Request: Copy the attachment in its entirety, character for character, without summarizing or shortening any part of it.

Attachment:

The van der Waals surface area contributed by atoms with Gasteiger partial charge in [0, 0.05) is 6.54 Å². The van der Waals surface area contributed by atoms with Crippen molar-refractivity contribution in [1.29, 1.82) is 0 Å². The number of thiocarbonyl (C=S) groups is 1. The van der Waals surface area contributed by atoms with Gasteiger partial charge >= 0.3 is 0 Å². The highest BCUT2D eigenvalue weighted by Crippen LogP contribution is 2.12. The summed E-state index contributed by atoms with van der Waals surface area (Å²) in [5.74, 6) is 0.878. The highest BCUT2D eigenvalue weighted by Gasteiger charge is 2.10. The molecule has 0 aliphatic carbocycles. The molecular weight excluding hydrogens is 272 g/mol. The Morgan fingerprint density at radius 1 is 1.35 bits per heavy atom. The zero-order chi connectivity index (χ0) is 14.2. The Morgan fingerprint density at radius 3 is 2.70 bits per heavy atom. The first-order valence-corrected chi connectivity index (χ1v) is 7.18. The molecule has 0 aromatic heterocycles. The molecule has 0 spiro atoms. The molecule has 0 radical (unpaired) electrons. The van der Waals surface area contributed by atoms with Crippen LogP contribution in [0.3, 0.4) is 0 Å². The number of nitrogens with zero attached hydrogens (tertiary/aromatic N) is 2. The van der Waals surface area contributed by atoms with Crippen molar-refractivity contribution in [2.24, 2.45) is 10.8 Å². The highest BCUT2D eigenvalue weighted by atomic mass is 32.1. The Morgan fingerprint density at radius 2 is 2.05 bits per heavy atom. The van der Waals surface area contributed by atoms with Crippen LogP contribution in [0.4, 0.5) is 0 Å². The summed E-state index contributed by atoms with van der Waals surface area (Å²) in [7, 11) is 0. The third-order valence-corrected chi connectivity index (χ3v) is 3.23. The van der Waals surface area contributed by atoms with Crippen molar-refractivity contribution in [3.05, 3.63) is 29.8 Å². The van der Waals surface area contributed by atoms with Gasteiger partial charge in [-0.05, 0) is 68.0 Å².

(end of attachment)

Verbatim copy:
The van der Waals surface area contributed by atoms with Gasteiger partial charge in [0, 0.05) is 6.54 Å². The van der Waals surface area contributed by atoms with Crippen molar-refractivity contribution in [1.29, 1.82) is 0 Å². The number of thiocarbonyl (C=S) groups is 1. The van der Waals surface area contributed by atoms with Gasteiger partial charge >= 0.3 is 0 Å². The highest BCUT2D eigenvalue weighted by Crippen LogP contribution is 2.12. The summed E-state index contributed by atoms with van der Waals surface area (Å²) in [5.74, 6) is 0.878. The highest BCUT2D eigenvalue weighted by Gasteiger charge is 2.10. The molecule has 0 aliphatic carbocycles. The molecular weight excluding hydrogens is 272 g/mol. The Morgan fingerprint density at radius 1 is 1.35 bits per heavy atom. The zero-order chi connectivity index (χ0) is 14.2. The Morgan fingerprint density at radius 3 is 2.70 bits per heavy atom. The first-order valence-corrected chi connectivity index (χ1v) is 7.18. The molecule has 0 aromatic heterocycles. The molecule has 0 spiro atoms. The molecule has 0 radical (unpaired) electrons. The van der Waals surface area contributed by atoms with Crippen LogP contribution in [0.3, 0.4) is 0 Å². The number of nitrogens with zero attached hydrogens (tertiary/aromatic N) is 2. The van der Waals surface area contributed by atoms with Crippen molar-refractivity contribution in [2.24, 2.45) is 10.8 Å². The highest BCUT2D eigenvalue weighted by atomic mass is 32.1. The Morgan fingerprint density at radius 2 is 2.05 bits per heavy atom. The van der Waals surface area contributed by atoms with Crippen LogP contribution in [0.4, 0.5) is 0 Å². The summed E-state index contributed by atoms with van der Waals surface area (Å²) in [7, 11) is 0. The third-order valence-corrected chi connectivity index (χ3v) is 3.23. The van der Waals surface area contributed by atoms with Crippen molar-refractivity contribution in [3.05, 3.63) is 29.8 Å². The van der Waals surface area contributed by atoms with Gasteiger partial charge in [-0.05, 0) is 68.0 Å².